“For us, everything is moved by gravity. If someone were to watch me make wine for a year they’d be like, “damn, that really is a really simple technique”. Wine is so over-thought, and the really simple way of doing it is often the best.”
Drake Whitcraft is the kind of winemaker that reminds us that talking about wine needn’t be all business. He grew up around wine—it’s nothing short of second nature to him—but he is also a musician, a dad, and someone who understands, as much as anyone, that life is about balance.
It's this balance he also pursues in his wines. Having become a winemaker himself as California's In Pursuit of Balance movement was taking place, it's something that's been imprinted on his own wines.
But Drake takes it one step further; these are balanced wines, but there's also a certain rawness to them. They're always whistle-clean, but they're not sterile. They are living, breathing expressions of organic and regenerative California fruit.
Photographs by Jimmy Hayes
As we chat to Drake via Zoom, he’s standing in the middle of his own backyard vineyard. The Cali sun is beaming down; we comment on it, and Drake begins by discussing the 2020 heatwave.
“It’s been a rough year - I’ve never seen the kind of heat damage that we’ve seen this year. We had ripe berries, underripe berries, and shrivelled, dried-up raisins on the same cluster.”
But despite this, he tells us that it’s going to be OK. He has built a network of highly attentive and talented growers from whom he sources fruit and who he trusts inherently, and then for him, it’s about letting gravity do its thing; intervening only when necessary. Inspired by one of his father's first mentors, Burt Williams [of the iconic Williams Selyem], Drake’s philosophy is grounded in simplicity;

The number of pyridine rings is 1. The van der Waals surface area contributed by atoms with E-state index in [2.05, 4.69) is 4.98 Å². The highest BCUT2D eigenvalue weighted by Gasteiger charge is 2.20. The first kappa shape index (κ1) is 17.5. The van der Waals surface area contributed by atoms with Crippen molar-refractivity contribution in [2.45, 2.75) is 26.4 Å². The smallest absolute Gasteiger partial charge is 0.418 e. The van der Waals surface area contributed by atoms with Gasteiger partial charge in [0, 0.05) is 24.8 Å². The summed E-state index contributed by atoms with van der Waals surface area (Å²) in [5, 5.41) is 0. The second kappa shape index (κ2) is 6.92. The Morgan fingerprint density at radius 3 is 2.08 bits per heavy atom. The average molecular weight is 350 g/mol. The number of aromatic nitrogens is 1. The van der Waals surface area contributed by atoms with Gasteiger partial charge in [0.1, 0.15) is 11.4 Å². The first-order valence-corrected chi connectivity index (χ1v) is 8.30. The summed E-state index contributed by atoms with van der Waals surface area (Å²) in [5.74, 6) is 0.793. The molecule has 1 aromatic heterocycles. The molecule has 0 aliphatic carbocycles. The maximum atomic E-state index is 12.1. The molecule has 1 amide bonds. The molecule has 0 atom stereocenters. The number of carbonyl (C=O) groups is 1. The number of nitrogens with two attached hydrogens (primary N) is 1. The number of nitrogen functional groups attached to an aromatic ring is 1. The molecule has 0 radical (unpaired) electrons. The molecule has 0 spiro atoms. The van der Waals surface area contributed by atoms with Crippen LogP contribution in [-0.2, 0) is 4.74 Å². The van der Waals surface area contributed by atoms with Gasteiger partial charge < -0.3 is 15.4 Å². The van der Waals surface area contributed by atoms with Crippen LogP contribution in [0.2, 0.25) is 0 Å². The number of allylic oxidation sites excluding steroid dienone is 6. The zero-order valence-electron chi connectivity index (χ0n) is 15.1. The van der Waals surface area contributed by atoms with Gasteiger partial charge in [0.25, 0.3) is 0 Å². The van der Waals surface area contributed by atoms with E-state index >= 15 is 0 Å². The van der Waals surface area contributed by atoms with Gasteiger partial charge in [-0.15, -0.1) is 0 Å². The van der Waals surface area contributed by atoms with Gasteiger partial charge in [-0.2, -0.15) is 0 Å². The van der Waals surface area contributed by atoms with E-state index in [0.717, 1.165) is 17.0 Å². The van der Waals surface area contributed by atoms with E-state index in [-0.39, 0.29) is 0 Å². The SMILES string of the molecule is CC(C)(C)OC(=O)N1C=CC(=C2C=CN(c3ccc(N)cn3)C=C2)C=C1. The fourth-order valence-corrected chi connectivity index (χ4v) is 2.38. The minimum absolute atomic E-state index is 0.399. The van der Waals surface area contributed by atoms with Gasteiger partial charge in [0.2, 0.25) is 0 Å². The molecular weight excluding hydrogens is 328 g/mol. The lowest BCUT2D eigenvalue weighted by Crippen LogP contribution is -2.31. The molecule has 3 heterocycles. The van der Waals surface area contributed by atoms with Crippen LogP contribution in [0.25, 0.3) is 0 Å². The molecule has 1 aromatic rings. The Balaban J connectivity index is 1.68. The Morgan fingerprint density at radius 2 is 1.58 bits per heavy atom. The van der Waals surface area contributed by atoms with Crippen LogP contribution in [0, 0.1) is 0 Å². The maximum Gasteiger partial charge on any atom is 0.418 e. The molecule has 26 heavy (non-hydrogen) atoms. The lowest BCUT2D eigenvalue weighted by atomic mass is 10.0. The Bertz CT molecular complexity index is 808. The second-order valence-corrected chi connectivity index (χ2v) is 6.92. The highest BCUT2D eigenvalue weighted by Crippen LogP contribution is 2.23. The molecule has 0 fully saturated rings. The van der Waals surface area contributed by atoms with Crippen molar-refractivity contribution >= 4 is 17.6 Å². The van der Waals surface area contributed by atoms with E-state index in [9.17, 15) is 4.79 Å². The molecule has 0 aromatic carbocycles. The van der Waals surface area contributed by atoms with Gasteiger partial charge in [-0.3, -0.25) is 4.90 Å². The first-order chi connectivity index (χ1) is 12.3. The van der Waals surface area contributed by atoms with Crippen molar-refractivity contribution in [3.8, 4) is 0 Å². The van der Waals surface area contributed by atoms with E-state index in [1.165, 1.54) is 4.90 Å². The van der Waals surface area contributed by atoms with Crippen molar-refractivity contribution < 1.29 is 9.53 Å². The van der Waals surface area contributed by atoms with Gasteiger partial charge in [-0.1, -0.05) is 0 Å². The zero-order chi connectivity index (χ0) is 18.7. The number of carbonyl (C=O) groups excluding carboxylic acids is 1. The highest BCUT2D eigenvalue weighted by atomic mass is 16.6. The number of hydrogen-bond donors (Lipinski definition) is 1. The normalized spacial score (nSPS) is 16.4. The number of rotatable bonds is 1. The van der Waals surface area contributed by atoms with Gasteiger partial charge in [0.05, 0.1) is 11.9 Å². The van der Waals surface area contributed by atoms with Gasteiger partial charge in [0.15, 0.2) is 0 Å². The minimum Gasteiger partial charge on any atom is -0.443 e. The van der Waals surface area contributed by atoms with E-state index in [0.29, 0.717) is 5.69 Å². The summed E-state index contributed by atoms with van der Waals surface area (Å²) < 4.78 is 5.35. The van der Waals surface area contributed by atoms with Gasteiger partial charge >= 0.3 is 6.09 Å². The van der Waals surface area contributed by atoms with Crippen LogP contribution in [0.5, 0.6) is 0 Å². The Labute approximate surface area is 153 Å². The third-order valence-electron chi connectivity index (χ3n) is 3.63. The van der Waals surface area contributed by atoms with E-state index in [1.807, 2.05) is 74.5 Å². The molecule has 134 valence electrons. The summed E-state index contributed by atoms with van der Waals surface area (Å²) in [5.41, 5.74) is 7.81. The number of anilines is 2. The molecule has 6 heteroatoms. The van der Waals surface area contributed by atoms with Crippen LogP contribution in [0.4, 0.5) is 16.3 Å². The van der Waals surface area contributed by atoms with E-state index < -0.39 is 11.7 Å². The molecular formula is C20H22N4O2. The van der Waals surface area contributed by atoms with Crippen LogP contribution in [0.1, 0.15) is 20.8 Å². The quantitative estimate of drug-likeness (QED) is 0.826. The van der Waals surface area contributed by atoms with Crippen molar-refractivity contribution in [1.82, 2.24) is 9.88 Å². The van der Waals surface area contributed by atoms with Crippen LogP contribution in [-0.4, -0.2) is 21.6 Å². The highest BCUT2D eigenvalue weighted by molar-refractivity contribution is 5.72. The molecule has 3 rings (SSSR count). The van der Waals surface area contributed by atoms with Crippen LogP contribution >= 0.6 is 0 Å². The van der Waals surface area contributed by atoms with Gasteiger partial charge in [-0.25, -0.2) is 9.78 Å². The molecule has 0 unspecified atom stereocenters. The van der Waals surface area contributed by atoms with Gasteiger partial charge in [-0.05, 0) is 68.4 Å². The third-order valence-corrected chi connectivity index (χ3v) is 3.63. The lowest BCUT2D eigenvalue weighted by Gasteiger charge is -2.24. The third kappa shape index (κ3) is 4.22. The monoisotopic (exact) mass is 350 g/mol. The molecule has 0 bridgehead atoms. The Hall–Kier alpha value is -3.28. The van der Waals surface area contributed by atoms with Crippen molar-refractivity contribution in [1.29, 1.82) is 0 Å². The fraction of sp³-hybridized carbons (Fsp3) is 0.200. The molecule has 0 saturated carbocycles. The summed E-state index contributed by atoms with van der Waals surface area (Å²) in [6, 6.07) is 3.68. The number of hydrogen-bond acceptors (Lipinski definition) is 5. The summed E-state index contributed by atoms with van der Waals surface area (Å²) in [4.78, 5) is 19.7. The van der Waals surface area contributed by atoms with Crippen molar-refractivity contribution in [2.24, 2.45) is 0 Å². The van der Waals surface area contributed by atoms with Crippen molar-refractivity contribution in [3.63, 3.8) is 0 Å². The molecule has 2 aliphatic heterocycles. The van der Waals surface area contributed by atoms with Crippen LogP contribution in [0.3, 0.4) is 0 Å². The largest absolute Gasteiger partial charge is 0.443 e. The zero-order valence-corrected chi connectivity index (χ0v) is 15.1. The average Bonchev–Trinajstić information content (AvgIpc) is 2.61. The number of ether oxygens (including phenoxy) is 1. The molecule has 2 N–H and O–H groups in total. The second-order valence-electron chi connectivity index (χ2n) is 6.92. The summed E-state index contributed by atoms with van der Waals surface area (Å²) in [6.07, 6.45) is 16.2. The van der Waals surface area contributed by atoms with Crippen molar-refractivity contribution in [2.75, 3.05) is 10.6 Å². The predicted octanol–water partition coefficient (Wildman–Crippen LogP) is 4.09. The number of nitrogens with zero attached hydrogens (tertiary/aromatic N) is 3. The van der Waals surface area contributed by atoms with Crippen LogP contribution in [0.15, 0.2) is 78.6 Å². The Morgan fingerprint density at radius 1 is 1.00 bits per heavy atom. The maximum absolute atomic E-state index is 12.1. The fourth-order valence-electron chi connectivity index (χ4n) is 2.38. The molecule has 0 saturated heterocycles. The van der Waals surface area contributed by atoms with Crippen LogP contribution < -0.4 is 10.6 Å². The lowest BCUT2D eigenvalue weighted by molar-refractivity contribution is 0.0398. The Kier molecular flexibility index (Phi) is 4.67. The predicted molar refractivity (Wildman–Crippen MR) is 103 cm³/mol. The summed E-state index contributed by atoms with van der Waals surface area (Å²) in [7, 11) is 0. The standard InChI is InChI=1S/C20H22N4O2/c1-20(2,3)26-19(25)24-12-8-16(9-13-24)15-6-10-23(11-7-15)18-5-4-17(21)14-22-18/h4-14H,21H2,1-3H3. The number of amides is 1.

“Burt [Williams] would say that if you pick great grapes, then you need to put them in a barrel and then you leave them—don’t f*&^ with it.”
Perhaps Drake’s determined-yet-laissez-faire approach to his craft comes from having abruptly inherited his father’s business at the age of 32. His father’s health had been deteriorating for a few years, and so by 2008, Drake had taken over as head winemaker. After his father’s passing, Drake, who was then 32, found himself at the helm of Whitcraft—a much celebrated winery with a rich and fruitful legacy. But, it had also fallen into financial difficulties.
“When the economy took a shift—and we had already really felt it before 2008—things started to really go bad for people who had expendable income. It wasn’t something I was proud of, I tried to hide it for a while. But my friend has just written an article about it for a newspaper and he said to me… you shouldn’t be ashamed of it, you should be proud."
After filing for bankruptcy in 2011 (the same year that Drake took over the winery), he and his father found that no one would sell them fruit. But fast forward to 2020, and Drake has not only found fruit, but taken the winery in a new direction to become known as one of the most compelling organic and naturally-orientated wineries in the US. It's an understatement to say that his father would be proud.
But let’s rewind, back to the very start:
Drake’s father burst onto the wine scene through working at a wine shop called Mayfair Cellars. The owners of the shop were kind, generous people, Drake recounts, and the reason his father was able to buy the winery.
“They loaned him the money to buy it, and let him make his first couple of Chardonnay vintages in their basement, under the shop.”